This Is Me: Musically inclined

Afsha Kasam

Alexander Danieli is not your typical senior. Outside of class, he is busy making his musical dreams a reality.

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Danieli’s interest in music sparked when he was about 4 years-old. His older sister, Gabriella Taranovich (now age 25) took piano lessons but was not very serious about it. According to Danieli, Taranovich did not enjoy performing music in general, as she tried her hand at flute as well.

However, Danieli was definitely more intrigued by his sister’s contact with music than she was. He would constantly run into the piano room and steal his sister’s keyboard so he could play some tunes in his room.

“He definitely got the artistic gene,” Taranovich said. “He loves performing and writing music and is very talented in both aspects.”

Danieli’s music career intensified during his junior year of high school through songwriting. At first, he started to experiment with classical music, but then decided to switch over to pop music.

“[Switching over from classical to pop music] was kind of my teenage rebellious moment,” he said with a smile on his face.

Through this transition, Danieli’s music has now transformed into a mix of indie pop and alternative. According to Danieli, the alternative aspect comes from the fact that uses atypical instruments, such as the viola, cello and violin. Additionally, he has incorporated screams, whistles, and door slams into some of his work. His inspirations, Regina Spektor and Florence and the Machine, have contributed significantly to the music style and the sort of sound that he wants to convey.

Danieli is known as the Sixth Ocean when he is on stage or recording. He came up with the stage name during his transitional phase as a junior in high school. Danieli has said there is no particular reason for the name, it just happened. His main goal through the music he writes is to reflect upon the narratives from his life.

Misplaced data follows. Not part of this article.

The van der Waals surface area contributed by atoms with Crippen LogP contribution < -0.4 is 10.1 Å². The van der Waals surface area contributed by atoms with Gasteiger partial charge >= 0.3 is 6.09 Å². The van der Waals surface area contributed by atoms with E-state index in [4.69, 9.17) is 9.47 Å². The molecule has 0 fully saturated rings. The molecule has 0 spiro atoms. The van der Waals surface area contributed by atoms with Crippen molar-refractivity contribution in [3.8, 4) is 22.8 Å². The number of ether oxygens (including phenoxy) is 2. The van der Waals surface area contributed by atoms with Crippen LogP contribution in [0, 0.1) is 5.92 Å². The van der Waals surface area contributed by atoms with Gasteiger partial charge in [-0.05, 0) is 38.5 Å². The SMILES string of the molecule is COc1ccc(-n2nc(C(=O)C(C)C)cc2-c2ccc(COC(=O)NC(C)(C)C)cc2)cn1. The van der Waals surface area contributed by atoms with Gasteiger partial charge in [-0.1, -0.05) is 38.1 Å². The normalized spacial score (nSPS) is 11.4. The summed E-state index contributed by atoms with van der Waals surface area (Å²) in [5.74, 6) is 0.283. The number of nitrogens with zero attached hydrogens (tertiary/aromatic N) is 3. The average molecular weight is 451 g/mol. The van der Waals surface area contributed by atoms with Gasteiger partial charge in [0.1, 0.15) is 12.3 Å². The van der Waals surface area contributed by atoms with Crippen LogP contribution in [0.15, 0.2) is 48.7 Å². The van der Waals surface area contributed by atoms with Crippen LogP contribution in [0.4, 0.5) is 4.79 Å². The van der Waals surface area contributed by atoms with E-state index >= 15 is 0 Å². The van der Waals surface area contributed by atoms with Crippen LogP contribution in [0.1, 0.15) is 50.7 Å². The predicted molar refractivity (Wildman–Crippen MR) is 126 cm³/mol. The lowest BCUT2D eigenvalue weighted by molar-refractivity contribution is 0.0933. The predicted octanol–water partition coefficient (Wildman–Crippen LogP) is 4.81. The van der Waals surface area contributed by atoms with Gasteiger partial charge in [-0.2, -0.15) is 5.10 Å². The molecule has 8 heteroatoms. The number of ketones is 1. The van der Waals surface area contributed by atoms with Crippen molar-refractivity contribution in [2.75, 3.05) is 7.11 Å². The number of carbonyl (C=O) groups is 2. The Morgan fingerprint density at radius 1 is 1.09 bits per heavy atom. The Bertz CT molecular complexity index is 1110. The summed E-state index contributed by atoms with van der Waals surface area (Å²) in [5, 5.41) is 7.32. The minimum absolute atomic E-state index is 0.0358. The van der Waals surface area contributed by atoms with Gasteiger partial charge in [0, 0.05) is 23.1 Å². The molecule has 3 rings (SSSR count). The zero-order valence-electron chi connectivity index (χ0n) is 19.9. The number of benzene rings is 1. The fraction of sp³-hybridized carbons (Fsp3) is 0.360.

“The main reason why I got into music is because it is a good way to give an inner monologue about the things that are going on in my life,” Danieli said.

Leah Caplan, a sophomore and a friend of Danieli, thinks highly of his personality and his path to success.

“I think on and off stage Alex pretty much has the same personality. He’s incredibly talented and infectiously happy,” Caplan said. “I think his music career is going to be very successful.”

However, his rise to success hasn’t been without challenges. The main problems are time and money.

“As a broke college student, it gets difficult to manage living expenses,” Danieli said.

Danieli lives off campus with two roommates in Waterbury and has to support himself. In order to ease the financial burden, he works as a barista in West Hartford.

“It’s pretty standard for musicians,” he said with a laugh.

Time has also been a key challenge that Danieli has learned to combat. Danieli is graduating two years early as a public relations major with a minor in music.